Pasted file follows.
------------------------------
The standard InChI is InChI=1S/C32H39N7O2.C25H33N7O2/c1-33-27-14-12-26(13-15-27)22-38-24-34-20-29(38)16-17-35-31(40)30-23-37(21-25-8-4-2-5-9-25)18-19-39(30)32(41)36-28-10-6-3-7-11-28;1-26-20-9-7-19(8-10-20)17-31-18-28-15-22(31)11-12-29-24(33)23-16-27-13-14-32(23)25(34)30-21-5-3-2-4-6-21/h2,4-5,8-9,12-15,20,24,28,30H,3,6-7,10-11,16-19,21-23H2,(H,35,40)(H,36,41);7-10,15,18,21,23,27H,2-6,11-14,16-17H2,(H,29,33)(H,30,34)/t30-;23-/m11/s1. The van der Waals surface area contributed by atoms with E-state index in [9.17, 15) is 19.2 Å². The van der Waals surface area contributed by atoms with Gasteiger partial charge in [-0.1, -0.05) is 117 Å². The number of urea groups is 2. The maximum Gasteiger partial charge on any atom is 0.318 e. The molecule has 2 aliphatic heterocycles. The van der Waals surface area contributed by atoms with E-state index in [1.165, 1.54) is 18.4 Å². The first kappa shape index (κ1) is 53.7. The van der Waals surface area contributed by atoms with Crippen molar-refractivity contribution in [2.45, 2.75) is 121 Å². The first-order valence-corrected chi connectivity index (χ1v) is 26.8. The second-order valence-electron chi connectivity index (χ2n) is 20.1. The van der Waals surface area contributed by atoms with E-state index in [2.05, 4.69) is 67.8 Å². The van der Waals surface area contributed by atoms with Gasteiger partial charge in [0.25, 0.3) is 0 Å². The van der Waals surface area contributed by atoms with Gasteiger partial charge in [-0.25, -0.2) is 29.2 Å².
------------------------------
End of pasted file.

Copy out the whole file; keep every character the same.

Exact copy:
The standard InChI is InChI=1S/C32H39N7O2.C25H33N7O2/c1-33-27-14-12-26(13-15-27)22-38-24-34-20-29(38)16-17-35-31(40)30-23-37(21-25-8-4-2-5-9-25)18-19-39(30)32(41)36-28-10-6-3-7-11-28;1-26-20-9-7-19(8-10-20)17-31-18-28-15-22(31)11-12-29-24(33)23-16-27-13-14-32(23)25(34)30-21-5-3-2-4-6-21/h2,4-5,8-9,12-15,20,24,28,30H,3,6-7,10-11,16-19,21-23H2,(H,35,40)(H,36,41);7-10,15,18,21,23,27H,2-6,11-14,16-17H2,(H,29,33)(H,30,34)/t30-;23-/m11/s1. The van der Waals surface area contributed by atoms with E-state index in [9.17, 15) is 19.2 Å². The van der Waals surface area contributed by atoms with Gasteiger partial charge in [-0.1, -0.05) is 117 Å². The number of urea groups is 2. The maximum Gasteiger partial charge on any atom is 0.318 e. The molecule has 2 aliphatic heterocycles. The van der Waals surface area contributed by atoms with E-state index in [1.165, 1.54) is 18.4 Å². The first kappa shape index (κ1) is 53.7. The van der Waals surface area contributed by atoms with Crippen molar-refractivity contribution in [2.45, 2.75) is 121 Å². The first-order valence-corrected chi connectivity index (χ1v) is 26.8. The second-order valence-electron chi connectivity index (χ2n) is 20.1. The van der Waals surface area contributed by atoms with E-state index in [2.05, 4.69) is 67.8 Å². The van der Waals surface area contributed by atoms with Gasteiger partial charge in [0.25, 0.3) is 0 Å². The van der Waals surface area contributed by atoms with Gasteiger partial charge in [-0.25, -0.2) is 29.2 Å².